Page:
Circular Economy, Features, Landfills

Accelerating recyclables away from landfill

By Helen Millicer
With two years under its belt the Albanese government has only one year to go until the election. As the Prime Minister has flagged, the nation stands at a crucial crossroad for its economic and environmental prospects. The government already has a full agenda of committed reforms, including establishing a national EPA and cutting emissions. Having conducted many reviews, it also has a full dance card of additional potential reforms. The question is how many of these reviews will result in meaningful reforms before the election? What are the priorities? And is there sufficient support for these reforms to be widely accepted for Australia to achieve circularity, low emissions, and a higher productivity future? Australia is among the worst performing nations on high consumption, high emissions and high waste to landfill.

It is a monumental task to turn around our lax systems that enable this high level of waste and loss. This is also a challenge at a time of high living costs and growing social inequity.

Read more: Can landfill lead a transition to a circular economy

Voluntary vs mandatory levers and tipping point for success
Research has shown that Australia has voluntary programs with relatively weak impact that mean even good initiatives struggle to succeed, let alone pass the tipping point to become mainstream practice.

The Enabling Design for Environmental Good report, completed in 2022 and published in 2023 by the Australian Government, has recommended and informed a raft of policy and regulatory reviews. Co-authored by RMIT, Arcadis and myself, we noted poor policies, economics, regulations and training/education as four levers requiring attention. It focused on four priority sectors (building, electronics, textiles and plastics). Our 10 recommended actions are all now included in national government policy reviews: product design, recyclability, standardisation, stewardship, procurement, traceability, supply chains, training and reporting (See figure 1).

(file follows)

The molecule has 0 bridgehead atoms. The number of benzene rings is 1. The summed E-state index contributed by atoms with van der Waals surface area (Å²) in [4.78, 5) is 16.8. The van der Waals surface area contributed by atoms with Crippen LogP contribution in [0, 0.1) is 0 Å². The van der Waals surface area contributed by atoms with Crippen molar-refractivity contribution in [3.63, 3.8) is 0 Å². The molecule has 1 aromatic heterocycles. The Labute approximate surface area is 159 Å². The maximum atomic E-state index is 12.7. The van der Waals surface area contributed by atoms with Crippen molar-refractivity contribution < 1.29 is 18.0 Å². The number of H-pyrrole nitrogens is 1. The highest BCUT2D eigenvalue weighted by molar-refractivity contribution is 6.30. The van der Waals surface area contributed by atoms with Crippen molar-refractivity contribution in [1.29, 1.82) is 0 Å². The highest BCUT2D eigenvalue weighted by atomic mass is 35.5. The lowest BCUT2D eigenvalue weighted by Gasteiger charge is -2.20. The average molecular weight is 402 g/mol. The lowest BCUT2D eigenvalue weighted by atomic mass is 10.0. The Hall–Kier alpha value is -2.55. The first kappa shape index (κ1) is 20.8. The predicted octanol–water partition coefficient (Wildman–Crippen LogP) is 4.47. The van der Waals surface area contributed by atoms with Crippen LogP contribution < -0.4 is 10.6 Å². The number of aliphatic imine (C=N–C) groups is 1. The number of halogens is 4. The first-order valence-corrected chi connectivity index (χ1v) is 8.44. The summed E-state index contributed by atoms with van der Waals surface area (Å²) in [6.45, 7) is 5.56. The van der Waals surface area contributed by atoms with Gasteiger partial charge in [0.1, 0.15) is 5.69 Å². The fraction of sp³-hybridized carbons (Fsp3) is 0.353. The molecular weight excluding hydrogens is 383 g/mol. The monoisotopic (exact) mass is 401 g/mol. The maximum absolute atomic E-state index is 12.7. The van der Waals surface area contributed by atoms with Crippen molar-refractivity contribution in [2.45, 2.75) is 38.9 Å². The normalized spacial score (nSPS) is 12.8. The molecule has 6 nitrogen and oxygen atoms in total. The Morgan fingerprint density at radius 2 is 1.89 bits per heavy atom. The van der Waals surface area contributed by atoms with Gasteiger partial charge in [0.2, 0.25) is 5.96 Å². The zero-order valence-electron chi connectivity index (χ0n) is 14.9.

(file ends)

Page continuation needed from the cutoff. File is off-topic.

Image: Helen Millicer

Positively, the reforms are starting to flow. The Government has just announced that a mandatory Environmentally Sustainable Procurement (ESP) Policy will come into effect on Australian Government procurement from 1 July 2024. Starting with construction, it will encompass furniture, ICT and textiles from July 2025. Notably this step has received little if any response or praise from industry sectors such as civil construction or building.

Interestingly, the calls for such improvements and regulations tend to come from industry groups, in waste and recycling.

ACOR’s recent incisive report specifically on stewardship schemes list six improvements desired by its recycler members, principally via regulated mandatory membership, improved product design, governance, and reporting.

To see how far we need to go to just catch up, it is useful to compare our policies and programs with both Canada and Germany.

Comparative Analysis with Germany and Canada

Image: Helen Millicer

Table 1 provides a sobering comparative snapshot of sample recycling and recovery targets. Germany has already reached their 2025 target of 55 per cent of recycling material back into product again. It is important to note EU countries report both recovery and recycling, and recycling is the metric of material made back into product. Australia does not report or measure this in any sector other than in packaging.

As these tables show there is room for improvement in Australia’s strategies, policies, economics, regulations and industry training/reporting.

Germany is a leader with a strong focus on eco-design products, manufacturing, repair, resource recovery and recycling. This is partly because Germany is determined to remain a highly efficient, diversified economy and global leader in innovation. Germany’s success can be attributed to its combination of strong policies, strategic plans that include phased landfill bans, mandatory programs including green procurement, labelling and EPR stewardship, strong public-private strategic planning, supply chain collaboration and investment, as well as public engagement.